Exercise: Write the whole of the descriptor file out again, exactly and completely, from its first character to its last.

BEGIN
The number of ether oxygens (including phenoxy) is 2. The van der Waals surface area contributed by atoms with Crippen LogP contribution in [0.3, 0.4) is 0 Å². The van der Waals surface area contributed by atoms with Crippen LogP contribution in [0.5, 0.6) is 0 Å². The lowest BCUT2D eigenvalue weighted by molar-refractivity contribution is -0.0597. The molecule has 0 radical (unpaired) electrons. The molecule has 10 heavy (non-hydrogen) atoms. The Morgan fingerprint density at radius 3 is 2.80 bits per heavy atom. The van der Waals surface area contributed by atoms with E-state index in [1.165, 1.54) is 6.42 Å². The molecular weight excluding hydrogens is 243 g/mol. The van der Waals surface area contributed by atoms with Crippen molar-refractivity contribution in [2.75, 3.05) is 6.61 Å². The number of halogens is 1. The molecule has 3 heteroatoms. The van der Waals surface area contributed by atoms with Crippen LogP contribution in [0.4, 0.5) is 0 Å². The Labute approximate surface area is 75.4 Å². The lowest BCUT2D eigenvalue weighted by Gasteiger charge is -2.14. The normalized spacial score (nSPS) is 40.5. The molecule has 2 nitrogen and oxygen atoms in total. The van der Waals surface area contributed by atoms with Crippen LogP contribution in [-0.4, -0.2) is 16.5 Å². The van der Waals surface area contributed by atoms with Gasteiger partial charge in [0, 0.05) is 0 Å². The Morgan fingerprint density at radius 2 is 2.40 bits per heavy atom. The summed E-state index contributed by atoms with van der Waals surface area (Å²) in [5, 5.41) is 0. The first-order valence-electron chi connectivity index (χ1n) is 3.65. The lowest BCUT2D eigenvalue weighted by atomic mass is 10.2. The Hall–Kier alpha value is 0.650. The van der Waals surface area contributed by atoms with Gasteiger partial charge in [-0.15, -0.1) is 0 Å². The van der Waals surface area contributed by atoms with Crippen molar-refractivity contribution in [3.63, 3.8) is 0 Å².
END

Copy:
The number of ether oxygens (including phenoxy) is 2. The van der Waals surface area contributed by atoms with Crippen LogP contribution in [0.3, 0.4) is 0 Å². The van der Waals surface area contributed by atoms with Crippen LogP contribution in [0.5, 0.6) is 0 Å². The lowest BCUT2D eigenvalue weighted by molar-refractivity contribution is -0.0597. The molecule has 0 radical (unpaired) electrons. The molecule has 10 heavy (non-hydrogen) atoms. The Morgan fingerprint density at radius 3 is 2.80 bits per heavy atom. The van der Waals surface area contributed by atoms with E-state index in [1.165, 1.54) is 6.42 Å². The molecular weight excluding hydrogens is 243 g/mol. The van der Waals surface area contributed by atoms with Crippen molar-refractivity contribution in [2.75, 3.05) is 6.61 Å². The number of halogens is 1. The molecule has 3 heteroatoms. The van der Waals surface area contributed by atoms with Crippen LogP contribution in [0.4, 0.5) is 0 Å². The Labute approximate surface area is 75.4 Å². The lowest BCUT2D eigenvalue weighted by Gasteiger charge is -2.14. The normalized spacial score (nSPS) is 40.5. The molecule has 2 nitrogen and oxygen atoms in total. The van der Waals surface area contributed by atoms with Crippen LogP contribution in [-0.4, -0.2) is 16.5 Å². The van der Waals surface area contributed by atoms with Gasteiger partial charge in [0, 0.05) is 0 Å². The Morgan fingerprint density at radius 2 is 2.40 bits per heavy atom. The summed E-state index contributed by atoms with van der Waals surface area (Å²) in [5, 5.41) is 0. The first-order valence-electron chi connectivity index (χ1n) is 3.65. The lowest BCUT2D eigenvalue weighted by atomic mass is 10.2. The Hall–Kier alpha value is 0.650. The van der Waals surface area contributed by atoms with Gasteiger partial charge in [-0.15, -0.1) is 0 Å². The van der Waals surface area contributed by atoms with Crippen molar-refractivity contribution in [3.63, 3.8) is 0 Å².